Luebs lives in Shiiba, Miyazaki Prefecture, and is the only artist associated with the Innit crew from outside Kansai. The Riverside, California, native previously spent one year living in Osaka, where he met Kubo.

“I really liked his style of production,” Luebs says. “He’s very subtle, nuanced and very dreamy. The mood he sets was similar to what I was trying to do at the time.”

Luebs was asked to play an Innit event and after seeing it firsthand he decided it would be a great chance to dedicate himself to something musical and got more involved with the group. He designed the event’s website and helps with English translation.

Luebs brings some musical variety to the group. As Magical Mistakes, he injects a sense of introspection into his recordings while fellow Innit members keep an eye toward the dance floor. His music routinely features the sounds of Shiiba’s nature, including bird and bug samples.

“I like to dabble in everything. I’m not exactly the grooviest person involved in Innit,” he says. “I’m doing more of the ‘you took too much acid and you are kind of in the corner very confused and you don’t want to talk to anybody’ thing.”

Luebs, Kubo, Konagai and many others in the Innit fold will play the party’s fourth incarnation on Nov. 12 at Nuuoh. Ahead of the event, Innit has stepped up promotion by releasing a CD featuring tracks from Magical Mistakes and Seiho, among others.

Another musician appearing on that CD is Kyoto’s Kazumichi Komatsu, aka Madegg. He was the opening act for the Osaka leg of a recent Brainfeeder tour in Japan that featured Tokimonsta, Martyn and Teebs. One of Innit’s youngest members, at 19, Komatsu’s music resembles the spacey electronic soundscapes of the Brainfeeder sound. But whereas that label’s artists draw a lot of inspiration from hip-hop, Komatsu fills out his tracks with glitchy ambient music and swaths of white noise, resembling the style Austrian artist Christian Fennesz has pioneered over the past 15 years.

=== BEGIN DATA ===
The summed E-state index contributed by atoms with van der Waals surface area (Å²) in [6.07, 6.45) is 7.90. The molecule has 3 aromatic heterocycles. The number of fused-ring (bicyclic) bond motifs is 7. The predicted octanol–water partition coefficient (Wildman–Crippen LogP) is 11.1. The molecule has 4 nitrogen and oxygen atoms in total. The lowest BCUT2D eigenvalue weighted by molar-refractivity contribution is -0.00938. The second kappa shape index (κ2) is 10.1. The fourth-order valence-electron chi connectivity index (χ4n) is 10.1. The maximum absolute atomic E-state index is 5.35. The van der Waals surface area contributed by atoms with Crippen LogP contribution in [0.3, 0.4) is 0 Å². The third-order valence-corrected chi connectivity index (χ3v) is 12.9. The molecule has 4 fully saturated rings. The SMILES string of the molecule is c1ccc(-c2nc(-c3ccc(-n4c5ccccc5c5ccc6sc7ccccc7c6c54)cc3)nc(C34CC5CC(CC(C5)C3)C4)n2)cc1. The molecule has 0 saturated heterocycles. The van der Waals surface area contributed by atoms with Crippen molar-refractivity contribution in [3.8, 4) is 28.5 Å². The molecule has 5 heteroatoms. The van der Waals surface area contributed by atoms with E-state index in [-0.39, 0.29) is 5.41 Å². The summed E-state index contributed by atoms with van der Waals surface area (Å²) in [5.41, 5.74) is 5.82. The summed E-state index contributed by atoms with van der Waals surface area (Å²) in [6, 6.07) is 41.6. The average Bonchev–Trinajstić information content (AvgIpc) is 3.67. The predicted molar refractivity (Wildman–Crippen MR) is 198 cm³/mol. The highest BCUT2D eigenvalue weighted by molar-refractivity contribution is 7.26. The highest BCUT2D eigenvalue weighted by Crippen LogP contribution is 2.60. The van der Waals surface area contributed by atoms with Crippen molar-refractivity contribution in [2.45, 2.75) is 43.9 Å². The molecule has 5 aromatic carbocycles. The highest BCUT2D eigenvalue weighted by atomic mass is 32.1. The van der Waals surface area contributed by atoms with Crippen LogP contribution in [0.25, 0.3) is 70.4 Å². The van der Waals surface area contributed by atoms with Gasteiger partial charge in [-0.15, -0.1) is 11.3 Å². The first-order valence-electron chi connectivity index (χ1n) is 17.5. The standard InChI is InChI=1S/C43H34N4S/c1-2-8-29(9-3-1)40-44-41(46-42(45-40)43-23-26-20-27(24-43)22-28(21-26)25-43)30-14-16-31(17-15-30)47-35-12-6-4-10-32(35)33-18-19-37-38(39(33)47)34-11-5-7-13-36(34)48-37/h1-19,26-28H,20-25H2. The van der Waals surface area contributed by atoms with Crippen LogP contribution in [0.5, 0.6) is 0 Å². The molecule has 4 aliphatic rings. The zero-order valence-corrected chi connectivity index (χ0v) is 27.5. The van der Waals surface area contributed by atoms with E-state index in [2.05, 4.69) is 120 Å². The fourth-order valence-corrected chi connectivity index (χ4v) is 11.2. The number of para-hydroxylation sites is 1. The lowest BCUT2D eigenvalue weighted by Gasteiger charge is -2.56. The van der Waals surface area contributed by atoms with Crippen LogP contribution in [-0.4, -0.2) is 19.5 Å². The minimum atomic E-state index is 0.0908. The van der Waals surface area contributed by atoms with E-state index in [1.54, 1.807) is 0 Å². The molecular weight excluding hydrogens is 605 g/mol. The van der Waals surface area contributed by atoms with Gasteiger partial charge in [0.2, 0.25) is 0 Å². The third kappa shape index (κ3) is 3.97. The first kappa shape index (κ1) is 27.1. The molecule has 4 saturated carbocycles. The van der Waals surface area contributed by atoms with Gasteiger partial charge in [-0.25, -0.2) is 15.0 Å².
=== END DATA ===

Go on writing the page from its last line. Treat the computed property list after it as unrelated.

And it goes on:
Kubo hopes to expand Innit into a national brand with franchises in Tokyo and Sapporo. Luebs also gets excited over the prospect of international recognition.

“I think, even now, that the artists we’ve gathered have a lot of potential and are doing things that are already taking off,” he says. “Hopefully, Innit establishes itself as this party where cool stuff happens, and from that hopefully it’ll launch some sort of record label.”

That last wish has been somewhat realized already. Seiho recently launched Day Tripper Records, his own label from which he recently released his debut album. Seiho is set to release tunes from other Innit members such as Kubo as well.

For now, though, Innit primarily want to connect with promising artists in the Kansai region, stressing that they want to use the event as a way to build a music community. They emphasize the “bring your music” aspect, but say it isn’t a marketing gimmick — new artists can hear their music played the same night they deliver it, and so become a part of this scene within hours of showing up.

Innit Vol. 4 takes place Nov. 12 at Nuooh in Osaka (6:30 p.m.). Tickets are ¥1,500 in advance or if you bring music that you yourself have made, otherwise admission at the door is ¥2,000. For more information, visit innitmusic.com.

In line with COVID-19 guidelines, the government is strongly requesting that residents and visitors exercise caution if they choose to visit bars, restaurants, music venues and other public spaces.